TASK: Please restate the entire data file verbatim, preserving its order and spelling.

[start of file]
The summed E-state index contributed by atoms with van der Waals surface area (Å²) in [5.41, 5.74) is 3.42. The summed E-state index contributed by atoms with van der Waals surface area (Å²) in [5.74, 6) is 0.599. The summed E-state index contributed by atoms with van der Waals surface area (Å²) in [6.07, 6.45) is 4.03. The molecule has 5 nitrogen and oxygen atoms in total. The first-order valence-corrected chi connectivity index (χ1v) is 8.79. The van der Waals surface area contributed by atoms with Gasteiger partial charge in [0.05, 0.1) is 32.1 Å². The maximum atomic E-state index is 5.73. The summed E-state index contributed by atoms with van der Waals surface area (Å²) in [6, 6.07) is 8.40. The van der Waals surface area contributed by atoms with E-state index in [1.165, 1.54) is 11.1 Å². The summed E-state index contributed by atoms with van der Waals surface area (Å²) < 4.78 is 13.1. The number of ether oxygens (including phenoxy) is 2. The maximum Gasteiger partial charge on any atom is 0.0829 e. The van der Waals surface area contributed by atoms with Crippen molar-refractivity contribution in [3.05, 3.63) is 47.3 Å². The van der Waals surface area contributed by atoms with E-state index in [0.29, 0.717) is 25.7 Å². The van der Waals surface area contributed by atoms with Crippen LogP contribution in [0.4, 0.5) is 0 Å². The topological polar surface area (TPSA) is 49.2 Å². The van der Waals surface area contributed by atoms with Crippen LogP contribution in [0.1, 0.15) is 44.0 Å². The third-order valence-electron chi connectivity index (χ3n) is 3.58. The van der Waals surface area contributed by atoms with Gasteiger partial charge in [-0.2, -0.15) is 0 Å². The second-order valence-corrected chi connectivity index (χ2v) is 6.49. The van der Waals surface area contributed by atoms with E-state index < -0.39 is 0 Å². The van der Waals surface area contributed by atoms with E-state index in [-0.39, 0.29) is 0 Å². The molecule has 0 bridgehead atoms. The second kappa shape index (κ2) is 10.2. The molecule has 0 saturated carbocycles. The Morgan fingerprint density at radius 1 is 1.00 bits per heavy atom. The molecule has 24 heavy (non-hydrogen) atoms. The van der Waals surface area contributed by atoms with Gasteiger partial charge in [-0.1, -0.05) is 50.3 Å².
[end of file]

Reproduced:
The summed E-state index contributed by atoms with van der Waals surface area (Å²) in [5.41, 5.74) is 3.42. The summed E-state index contributed by atoms with van der Waals surface area (Å²) in [5.74, 6) is 0.599. The summed E-state index contributed by atoms with van der Waals surface area (Å²) in [6.07, 6.45) is 4.03. The molecule has 5 nitrogen and oxygen atoms in total. The first-order valence-corrected chi connectivity index (χ1v) is 8.79. The van der Waals surface area contributed by atoms with Gasteiger partial charge in [0.05, 0.1) is 32.1 Å². The maximum atomic E-state index is 5.73. The summed E-state index contributed by atoms with van der Waals surface area (Å²) in [6, 6.07) is 8.40. The van der Waals surface area contributed by atoms with E-state index in [1.165, 1.54) is 11.1 Å². The summed E-state index contributed by atoms with van der Waals surface area (Å²) < 4.78 is 13.1. The number of ether oxygens (including phenoxy) is 2. The maximum Gasteiger partial charge on any atom is 0.0829 e. The van der Waals surface area contributed by atoms with Crippen molar-refractivity contribution in [3.05, 3.63) is 47.3 Å². The van der Waals surface area contributed by atoms with E-state index in [0.29, 0.717) is 25.7 Å². The van der Waals surface area contributed by atoms with Crippen LogP contribution in [0.4, 0.5) is 0 Å². The topological polar surface area (TPSA) is 49.2 Å². The van der Waals surface area contributed by atoms with Crippen LogP contribution in [0.1, 0.15) is 44.0 Å². The third-order valence-electron chi connectivity index (χ3n) is 3.58. The van der Waals surface area contributed by atoms with Gasteiger partial charge in [-0.2, -0.15) is 0 Å². The second-order valence-corrected chi connectivity index (χ2v) is 6.49. The van der Waals surface area contributed by atoms with E-state index < -0.39 is 0 Å². The van der Waals surface area contributed by atoms with E-state index in [-0.39, 0.29) is 0 Å². The molecule has 0 bridgehead atoms. The second kappa shape index (κ2) is 10.2. The molecule has 0 saturated carbocycles. The Morgan fingerprint density at radius 1 is 1.00 bits per heavy atom. The molecule has 24 heavy (non-hydrogen) atoms. The van der Waals surface area contributed by atoms with Gasteiger partial charge in [-0.1, -0.05) is 50.3 Å².